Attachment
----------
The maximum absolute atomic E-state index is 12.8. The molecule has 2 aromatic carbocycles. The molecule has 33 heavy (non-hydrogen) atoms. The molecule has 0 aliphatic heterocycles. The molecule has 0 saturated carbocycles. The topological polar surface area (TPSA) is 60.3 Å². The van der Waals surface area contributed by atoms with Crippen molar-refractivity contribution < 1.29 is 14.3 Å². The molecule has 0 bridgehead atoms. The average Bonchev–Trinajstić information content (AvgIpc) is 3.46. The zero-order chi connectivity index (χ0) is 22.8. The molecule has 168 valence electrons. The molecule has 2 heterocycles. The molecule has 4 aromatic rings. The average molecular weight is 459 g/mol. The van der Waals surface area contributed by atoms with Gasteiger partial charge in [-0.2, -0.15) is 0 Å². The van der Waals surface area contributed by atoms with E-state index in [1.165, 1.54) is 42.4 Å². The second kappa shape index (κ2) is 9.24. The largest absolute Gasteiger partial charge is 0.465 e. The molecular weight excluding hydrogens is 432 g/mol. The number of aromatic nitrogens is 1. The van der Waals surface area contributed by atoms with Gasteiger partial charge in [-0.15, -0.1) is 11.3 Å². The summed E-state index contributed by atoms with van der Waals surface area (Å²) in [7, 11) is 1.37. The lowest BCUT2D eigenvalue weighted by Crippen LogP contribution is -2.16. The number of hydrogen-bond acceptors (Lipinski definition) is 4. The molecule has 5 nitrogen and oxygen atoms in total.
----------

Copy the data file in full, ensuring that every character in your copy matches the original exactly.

The maximum absolute atomic E-state index is 12.8. The molecule has 2 aromatic carbocycles. The molecule has 33 heavy (non-hydrogen) atoms. The molecule has 0 aliphatic heterocycles. The molecule has 0 saturated carbocycles. The topological polar surface area (TPSA) is 60.3 Å². The van der Waals surface area contributed by atoms with Crippen molar-refractivity contribution < 1.29 is 14.3 Å². The molecule has 0 bridgehead atoms. The average Bonchev–Trinajstić information content (AvgIpc) is 3.46. The zero-order chi connectivity index (χ0) is 22.8. The molecule has 168 valence electrons. The molecule has 2 heterocycles. The molecule has 4 aromatic rings. The average molecular weight is 459 g/mol. The van der Waals surface area contributed by atoms with Gasteiger partial charge in [-0.2, -0.15) is 0 Å². The van der Waals surface area contributed by atoms with E-state index in [1.165, 1.54) is 42.4 Å². The second kappa shape index (κ2) is 9.24. The largest absolute Gasteiger partial charge is 0.465 e. The molecular weight excluding hydrogens is 432 g/mol. The number of aromatic nitrogens is 1. The van der Waals surface area contributed by atoms with Gasteiger partial charge in [-0.15, -0.1) is 11.3 Å². The summed E-state index contributed by atoms with van der Waals surface area (Å²) in [7, 11) is 1.37. The lowest BCUT2D eigenvalue weighted by Crippen LogP contribution is -2.16. The number of hydrogen-bond acceptors (Lipinski definition) is 4. The molecule has 5 nitrogen and oxygen atoms in total.